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Can your smart home save you money on homeowners insurance?

Smart home devices provide more than just convenient assistance — they also help us complete tasks more efficiently and protect our homes. And now, they may actually be able to save you money on your homeowner’s insurance.

Homeowners insurance protects or aids you if an incident happens. Yet the best days are when nothing goes wrong, and life is easy for everyone. Smart home devices can be your first line of defense against things that could cause your home harm.

Of course, smart home accessories can turn devices on and off in your home, remind you of appointments, and clean your carpet when you don’t want to, but they can also protect you. For example, accessories such as water leak sensors are useful if your home has old pipes, smart security products can inform you if a door is broken into or a window is smashed, and smart thermostats can help shut off the air if it detects fire or smoke. These kinds of safeguards are some of the things that homeowner insurance companies love.

Which smart home products can save you money?

A person using their phone to unlock the Sesame Smart Lock on their door.
Image used with permission by copyright holder

Your HomePod or Roomba aren’t going to get you an insurance discount. The most popular types of devices that help you save money include alarm and security systems (including cameras and doorbells), fire and smoke detectors, and electronic water or gas shutoff systems. Getting that Nest Doorbell that pairs with the Nest Indoor/Outdoor cameras and Nest Thermostat may save you more money than you paid for the smart home system over time. Remember, though, some insurance companies only offer discounts for certain brands, so do your research before you buy.

Although not the most exciting, these safety devices will help improve your life and, possibly, your wallet. Imagine that you live in an older house, and one of your water pipes begins to leak. You could have a water leak sensor that alerts your phone of the leak, allowing you to spring into action quickly, or the system may be advanced enough to shut off your water automatically. Looking over that scenario, you saved money by not having to file a claim, not hiring people to drain the water or repair the room, and a host of other possibilities.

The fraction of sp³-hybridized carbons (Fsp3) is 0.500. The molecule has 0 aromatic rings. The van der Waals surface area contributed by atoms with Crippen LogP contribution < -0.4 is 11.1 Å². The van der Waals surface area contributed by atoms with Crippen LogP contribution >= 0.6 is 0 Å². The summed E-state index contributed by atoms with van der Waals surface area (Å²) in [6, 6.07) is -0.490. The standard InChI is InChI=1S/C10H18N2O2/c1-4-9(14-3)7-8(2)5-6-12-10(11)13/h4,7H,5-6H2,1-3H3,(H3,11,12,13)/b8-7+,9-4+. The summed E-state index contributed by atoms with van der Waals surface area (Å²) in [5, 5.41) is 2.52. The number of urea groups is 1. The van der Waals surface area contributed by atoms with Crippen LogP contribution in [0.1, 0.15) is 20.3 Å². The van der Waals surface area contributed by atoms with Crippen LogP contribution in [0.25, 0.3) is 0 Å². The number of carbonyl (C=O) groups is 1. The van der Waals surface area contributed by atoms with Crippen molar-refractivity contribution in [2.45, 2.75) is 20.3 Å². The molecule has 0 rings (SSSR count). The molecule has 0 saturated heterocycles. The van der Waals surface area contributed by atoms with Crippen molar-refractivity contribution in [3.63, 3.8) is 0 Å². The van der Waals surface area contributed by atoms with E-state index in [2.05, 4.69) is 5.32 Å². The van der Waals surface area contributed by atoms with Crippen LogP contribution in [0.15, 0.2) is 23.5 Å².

How much can you save on insurance with smart home devices?

Lorex Smart Home Security Center with Two 1080P Cameras product image.
Image used with permission by copyright holder

You won’t be able to save a large lump sum of money, and as noted, not all devices are applicable. On average, you can expect to save 105 to 15% of your annual fee on homeowners insurance with the right products. Some types of savings to look for include a reduction of your monthly rate, reduced cost of smart devices, or sometimes a decrease in professional monitoring services. Insurance companies may partner with device manufacturers and that can sometimes save you even more.

Insurers such as Amica, Farmers, Hippo, and Lemonade generally will offer some form of discount. Some companies will reduce your monthly fee or other payments if you have compliant smart home devices. Ask your insurer or any prospective company if they provide some discount for a particular smart device.

So, should you go buy a ton of smart home devices to save money? The short answer is no, at least not if the end goal is to save money. When looking at the annual fee savings for an average household paying the median homeowners fee ($1,650), you’re saving about $200 per year. Smart home devices will cost a lot of money upfront, and some have additional backend cloud or monitoring fees. First, look at your living situation and buy the devices that most apply to your needs. For example, if you live in a newer home, you may not need a water leak sensor like that old Victorian house does down the street.

If you’re not getting a discount now with your homeowner’s insurance, call your insurer and see if they offer discounts for the smart home products you have, and ask what brands and devices qualify. Who knows, the next Alexa-enabled video doorbell you buy may be worth $200 in your wallet.

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Keyan Riddick
Keyan Riddick is a freelance writer based in the mountains on North Carolina. When he isn't writing you can find him behind…
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